Since the mid-1980s, growth in the use of bandwidth has reflected an explosion of new applications using fixed-line communications networks. In 1985, most copper wire carried only voice telephony or faxes; today ADSL over copper delivers everything from email to interactive gaming and video-on-demand.
But it’s not just the technological revolution and proliferating applications of the past quarter century that have driven demand.
There has also been a revolution in economic thinking: monolithic government-owned telecommunications monopolies have been deregulated, opened up to competing carriers and technologies, and sold to private owners more focused on satisfying customers and controlling costs.
This process has not always been smooth or without controversy; in Australia, many people argue Telstra should not have been privatised as an integrated business, for example. But it has delivered immense benefits to household and business users.
Just think of the sophistication and variety of today’s broadband offerings and devices, or the steep fall in broadband costs over the past decade. According to the OECD, for instance, ADSL prices in Australia fell by 45 per cent between 2005 and 2008 alone.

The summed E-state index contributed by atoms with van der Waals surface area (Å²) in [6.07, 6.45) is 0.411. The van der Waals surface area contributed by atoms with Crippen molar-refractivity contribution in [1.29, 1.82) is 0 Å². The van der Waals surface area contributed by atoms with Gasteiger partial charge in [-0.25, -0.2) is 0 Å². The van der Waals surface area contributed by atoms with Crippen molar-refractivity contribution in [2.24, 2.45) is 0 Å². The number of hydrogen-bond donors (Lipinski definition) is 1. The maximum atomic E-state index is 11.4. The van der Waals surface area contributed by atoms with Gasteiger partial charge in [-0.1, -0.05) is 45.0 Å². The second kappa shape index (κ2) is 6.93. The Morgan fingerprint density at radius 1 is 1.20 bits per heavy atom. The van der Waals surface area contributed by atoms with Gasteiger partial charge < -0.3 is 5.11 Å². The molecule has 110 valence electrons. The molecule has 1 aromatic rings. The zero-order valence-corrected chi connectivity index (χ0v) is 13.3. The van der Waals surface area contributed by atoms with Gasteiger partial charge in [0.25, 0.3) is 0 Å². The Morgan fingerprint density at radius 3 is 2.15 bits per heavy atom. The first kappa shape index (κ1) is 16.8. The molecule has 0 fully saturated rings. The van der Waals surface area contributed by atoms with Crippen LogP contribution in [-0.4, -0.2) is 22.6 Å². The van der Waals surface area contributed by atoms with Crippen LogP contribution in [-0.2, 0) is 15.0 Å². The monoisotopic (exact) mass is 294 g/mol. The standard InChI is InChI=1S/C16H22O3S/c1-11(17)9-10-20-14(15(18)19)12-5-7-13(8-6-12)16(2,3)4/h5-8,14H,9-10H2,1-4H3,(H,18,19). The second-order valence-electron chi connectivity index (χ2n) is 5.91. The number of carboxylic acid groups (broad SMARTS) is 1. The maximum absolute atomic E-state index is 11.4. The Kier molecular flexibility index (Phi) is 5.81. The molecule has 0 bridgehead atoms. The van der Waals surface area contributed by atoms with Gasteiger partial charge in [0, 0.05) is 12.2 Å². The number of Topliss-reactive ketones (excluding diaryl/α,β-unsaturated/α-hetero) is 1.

So it has been a vast array of changes in the market for communications – including deregulation, increased competition, falling prices, new applications, greater focus on customers, and more varied devices and carriage technologies – rather than simple increases in feeds and speeds that has driven increased bandwidth use.
The NBN as conceived by the government will remove or neuter some of the most important forces at play in the past quarter century.
It will halt facilities-based competition between fixed-line technologies or networks. It will mark a return to monopoly public ownership. And it will reverse two decades of falling prices (if the NBN Co corporate plan, which projects real increases in the fees it collects from customers, is any indication).
Senator Conroy doesn’t care about any of that. He’s seen the future and to him it looks like Korea (even though it turns out most Koreans do not receive broadband over fibre that runs into their home, contrary to Senator Conroy’s occasional claims). In November 2009 he stated: “For other countries targeting broadband and ICT investments to stimulate economic growth, Korea provides a significant example of the capacity to succeed.”
But as we saw earlier, Korea does not seem to support the proposition that consumer demand for bandwidth will grow inexorably in line with supply. On the contrary it reminds us forcefully that price, competition and applications matter immensely.
And if we review the NBN Co’s published claims about the applications which it claims will drive usage, we find they quickly verge on the fanciful.